Riding a Bicycle in Circles

Here are a couple of questions for you:

  • Are we fundamentally BAD people?
  • Are we fundamentally GOOD people ?

 This bicycle has been raising those questions for me recently and I wonder what you think?

Read on for some context:


Imagine a 9-year-old girl riding her bicycle around and around a circular driveway in front of her school every day instead of going to class. 

According to A. S. Neill, that happened at the unique private school he started called Summerhill. Unlike other schools, Summerhill doesn’t have rules that say you have to be in class at a certain time or that you have to study the alphabet in first grade and biology in 10th grade. You could follow your passions and the students there are surprisingly successful in life. 

The girl on the bike had come from a more traditional school with strict, top-down rules.  She had heard that Summerhill was different so, on the first day of school, she got on her bike and rode it instead of going to class. She did that day after day for a couple of months and then one day, she didn’t get on her bike. She went to class instead.

I read Neill’s book many years ago. I had a hard time imagining a school like that.  I went to a school where the principal and the teachers made the rules and the kids obeyed them. We operated on a strict schedule controlled by the clock and bells. If it was 10:15, I was to be sitting in my seat in Mrs. Barber’s Geometry class or else.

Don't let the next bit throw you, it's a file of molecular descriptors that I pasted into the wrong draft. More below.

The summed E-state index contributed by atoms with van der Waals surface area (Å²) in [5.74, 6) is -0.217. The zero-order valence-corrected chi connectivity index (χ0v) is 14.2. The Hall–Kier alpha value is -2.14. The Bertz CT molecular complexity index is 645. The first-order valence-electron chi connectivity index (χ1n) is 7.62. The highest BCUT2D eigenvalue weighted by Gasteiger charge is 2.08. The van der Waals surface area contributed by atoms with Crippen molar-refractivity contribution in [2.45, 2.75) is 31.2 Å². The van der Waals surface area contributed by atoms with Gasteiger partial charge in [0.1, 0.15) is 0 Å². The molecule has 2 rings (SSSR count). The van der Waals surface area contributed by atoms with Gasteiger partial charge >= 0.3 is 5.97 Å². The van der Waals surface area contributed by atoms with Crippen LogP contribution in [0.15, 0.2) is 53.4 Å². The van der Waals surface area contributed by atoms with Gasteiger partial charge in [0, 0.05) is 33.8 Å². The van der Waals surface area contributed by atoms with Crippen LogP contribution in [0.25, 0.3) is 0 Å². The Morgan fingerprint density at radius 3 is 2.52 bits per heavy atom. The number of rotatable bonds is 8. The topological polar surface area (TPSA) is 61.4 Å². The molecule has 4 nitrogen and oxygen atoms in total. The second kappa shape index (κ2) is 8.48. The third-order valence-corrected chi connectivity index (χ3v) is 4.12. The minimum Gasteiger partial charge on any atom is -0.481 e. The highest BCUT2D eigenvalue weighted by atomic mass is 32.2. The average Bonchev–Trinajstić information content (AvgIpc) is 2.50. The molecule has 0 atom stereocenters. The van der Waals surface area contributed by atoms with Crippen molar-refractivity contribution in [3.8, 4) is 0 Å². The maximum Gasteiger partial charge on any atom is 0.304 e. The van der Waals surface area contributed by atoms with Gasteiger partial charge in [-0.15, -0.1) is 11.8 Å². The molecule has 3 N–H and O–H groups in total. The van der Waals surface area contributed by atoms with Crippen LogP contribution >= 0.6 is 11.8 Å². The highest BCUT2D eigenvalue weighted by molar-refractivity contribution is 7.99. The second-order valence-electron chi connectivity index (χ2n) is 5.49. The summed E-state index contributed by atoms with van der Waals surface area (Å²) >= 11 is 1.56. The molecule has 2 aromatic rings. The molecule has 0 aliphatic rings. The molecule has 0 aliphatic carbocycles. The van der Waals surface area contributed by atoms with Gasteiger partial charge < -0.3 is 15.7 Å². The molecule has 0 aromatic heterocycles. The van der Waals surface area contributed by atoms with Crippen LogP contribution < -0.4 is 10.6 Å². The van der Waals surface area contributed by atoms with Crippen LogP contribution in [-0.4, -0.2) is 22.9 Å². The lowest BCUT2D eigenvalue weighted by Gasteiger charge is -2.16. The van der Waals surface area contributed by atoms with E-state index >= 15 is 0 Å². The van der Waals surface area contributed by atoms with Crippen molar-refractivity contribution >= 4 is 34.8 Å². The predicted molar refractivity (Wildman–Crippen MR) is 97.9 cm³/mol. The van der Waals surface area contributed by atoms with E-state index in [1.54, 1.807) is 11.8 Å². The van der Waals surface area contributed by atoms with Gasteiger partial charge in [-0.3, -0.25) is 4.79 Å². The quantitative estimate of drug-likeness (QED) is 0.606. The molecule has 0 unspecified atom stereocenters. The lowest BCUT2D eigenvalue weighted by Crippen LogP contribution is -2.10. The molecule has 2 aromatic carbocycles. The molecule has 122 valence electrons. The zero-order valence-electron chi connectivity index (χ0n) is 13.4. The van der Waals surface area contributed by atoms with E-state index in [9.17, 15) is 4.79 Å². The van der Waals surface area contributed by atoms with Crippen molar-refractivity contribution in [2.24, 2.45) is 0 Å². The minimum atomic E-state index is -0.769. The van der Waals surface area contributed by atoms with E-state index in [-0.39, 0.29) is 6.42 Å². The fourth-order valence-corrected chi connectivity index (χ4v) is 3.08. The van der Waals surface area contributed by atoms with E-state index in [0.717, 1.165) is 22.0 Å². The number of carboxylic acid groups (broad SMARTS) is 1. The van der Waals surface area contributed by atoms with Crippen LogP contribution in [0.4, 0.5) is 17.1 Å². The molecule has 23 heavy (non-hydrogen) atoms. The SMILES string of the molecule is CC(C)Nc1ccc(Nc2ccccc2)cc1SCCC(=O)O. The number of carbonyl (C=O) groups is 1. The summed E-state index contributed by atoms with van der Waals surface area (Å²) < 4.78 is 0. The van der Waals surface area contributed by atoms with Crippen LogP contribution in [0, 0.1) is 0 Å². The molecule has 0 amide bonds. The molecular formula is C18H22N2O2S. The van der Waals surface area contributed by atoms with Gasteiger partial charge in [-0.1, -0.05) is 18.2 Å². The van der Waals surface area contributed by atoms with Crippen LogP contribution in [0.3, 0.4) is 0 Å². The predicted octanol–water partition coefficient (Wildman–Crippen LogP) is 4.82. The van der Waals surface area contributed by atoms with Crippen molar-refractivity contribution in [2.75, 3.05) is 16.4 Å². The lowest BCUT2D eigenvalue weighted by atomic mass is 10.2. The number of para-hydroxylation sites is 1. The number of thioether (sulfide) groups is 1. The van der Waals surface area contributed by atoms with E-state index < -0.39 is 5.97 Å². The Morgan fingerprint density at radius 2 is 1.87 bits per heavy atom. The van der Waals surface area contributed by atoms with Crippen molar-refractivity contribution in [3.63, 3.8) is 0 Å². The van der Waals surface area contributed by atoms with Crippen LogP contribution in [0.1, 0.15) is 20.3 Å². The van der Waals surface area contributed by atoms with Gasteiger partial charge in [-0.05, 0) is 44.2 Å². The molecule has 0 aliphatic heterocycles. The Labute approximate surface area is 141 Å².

I carried this discipline to college and graduate school and into my adult life. It was useful and it made me useful. It also oriented me. I always knew when it was Tuesday morning because I had a  meeting every Monday night.

One of the things that terrified me about retirement was that it has no structure and no rules. I feared that if I didn’t have some kind of discipline imposed by external obligations, I would start drinking Jack Daniels for breakfast, become addicted to “Days of Our Lives”, and play solitaire ’til dawn with a deck of 51.

So, shortly after I retired, I started a blog called “The Second Half”. It got its name from this quotation from Carl Jung:

“Wholly unprepared, we embark upon the second half of life. . . . we cannot live the afternoon of life according to the program of life’s morning; for what was great in the morning will be little at evening, and what in the morning was true will at evening have become a lie.

Apparently, I did not read my own blog.

We bought bicycles a few weeks ago, and I admit that I’ve been riding my bicycle instead of writing a blog; feeling guilty at first, and then  . . .not so much.

Oddly, I’ve gone back to writing in the past few days. Not sure how often I will be publishing  posts to The Second Half, but I’m knocking out a lot of words for some other projects.

The purpose of this is not to fill you in on  exciting developments in my glamorous lifestyle. It’s to raise deeper questions about human nature.